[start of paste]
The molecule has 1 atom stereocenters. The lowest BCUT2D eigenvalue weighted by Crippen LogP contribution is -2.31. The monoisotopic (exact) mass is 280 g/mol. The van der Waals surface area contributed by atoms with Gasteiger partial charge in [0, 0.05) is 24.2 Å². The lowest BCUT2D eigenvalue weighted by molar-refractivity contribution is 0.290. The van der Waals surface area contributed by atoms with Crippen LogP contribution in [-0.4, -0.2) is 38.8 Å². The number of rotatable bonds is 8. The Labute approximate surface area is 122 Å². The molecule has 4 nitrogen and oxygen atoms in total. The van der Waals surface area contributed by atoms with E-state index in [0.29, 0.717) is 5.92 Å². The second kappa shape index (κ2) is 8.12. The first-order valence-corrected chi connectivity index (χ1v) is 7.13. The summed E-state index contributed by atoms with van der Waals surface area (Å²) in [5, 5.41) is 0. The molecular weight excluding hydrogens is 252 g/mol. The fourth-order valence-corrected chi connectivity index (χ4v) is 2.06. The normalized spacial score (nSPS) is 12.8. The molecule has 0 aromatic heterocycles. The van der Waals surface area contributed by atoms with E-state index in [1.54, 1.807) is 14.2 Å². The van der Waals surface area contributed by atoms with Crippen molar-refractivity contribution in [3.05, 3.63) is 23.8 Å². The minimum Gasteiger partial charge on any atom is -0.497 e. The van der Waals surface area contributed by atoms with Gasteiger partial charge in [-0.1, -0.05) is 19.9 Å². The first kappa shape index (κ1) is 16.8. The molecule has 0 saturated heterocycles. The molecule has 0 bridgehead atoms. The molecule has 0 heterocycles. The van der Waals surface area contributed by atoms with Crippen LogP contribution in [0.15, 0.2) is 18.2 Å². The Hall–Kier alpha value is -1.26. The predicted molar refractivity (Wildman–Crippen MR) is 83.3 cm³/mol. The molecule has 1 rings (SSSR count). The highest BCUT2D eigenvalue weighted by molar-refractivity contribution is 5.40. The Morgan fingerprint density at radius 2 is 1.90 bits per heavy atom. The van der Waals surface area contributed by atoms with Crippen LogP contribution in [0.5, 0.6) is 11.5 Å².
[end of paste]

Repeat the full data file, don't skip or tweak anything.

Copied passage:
The molecule has 1 atom stereocenters. The lowest BCUT2D eigenvalue weighted by Crippen LogP contribution is -2.31. The monoisotopic (exact) mass is 280 g/mol. The van der Waals surface area contributed by atoms with Gasteiger partial charge in [0, 0.05) is 24.2 Å². The lowest BCUT2D eigenvalue weighted by molar-refractivity contribution is 0.290. The van der Waals surface area contributed by atoms with Crippen LogP contribution in [-0.4, -0.2) is 38.8 Å². The number of rotatable bonds is 8. The Labute approximate surface area is 122 Å². The molecule has 4 nitrogen and oxygen atoms in total. The van der Waals surface area contributed by atoms with E-state index in [0.29, 0.717) is 5.92 Å². The second kappa shape index (κ2) is 8.12. The first-order valence-corrected chi connectivity index (χ1v) is 7.13. The summed E-state index contributed by atoms with van der Waals surface area (Å²) in [5, 5.41) is 0. The molecular weight excluding hydrogens is 252 g/mol. The fourth-order valence-corrected chi connectivity index (χ4v) is 2.06. The normalized spacial score (nSPS) is 12.8. The molecule has 0 aromatic heterocycles. The van der Waals surface area contributed by atoms with E-state index in [1.54, 1.807) is 14.2 Å². The van der Waals surface area contributed by atoms with Crippen molar-refractivity contribution in [3.05, 3.63) is 23.8 Å². The minimum Gasteiger partial charge on any atom is -0.497 e. The van der Waals surface area contributed by atoms with Gasteiger partial charge in [-0.1, -0.05) is 19.9 Å². The first kappa shape index (κ1) is 16.8. The molecule has 0 saturated heterocycles. The molecule has 0 bridgehead atoms. The molecule has 0 heterocycles. The van der Waals surface area contributed by atoms with Crippen LogP contribution in [0.15, 0.2) is 18.2 Å². The Hall–Kier alpha value is -1.26. The predicted molar refractivity (Wildman–Crippen MR) is 83.3 cm³/mol. The molecule has 1 rings (SSSR count). The highest BCUT2D eigenvalue weighted by molar-refractivity contribution is 5.40. The Morgan fingerprint density at radius 2 is 1.90 bits per heavy atom. The van der Waals surface area contributed by atoms with Crippen LogP contribution in [0.5, 0.6) is 11.5 Å².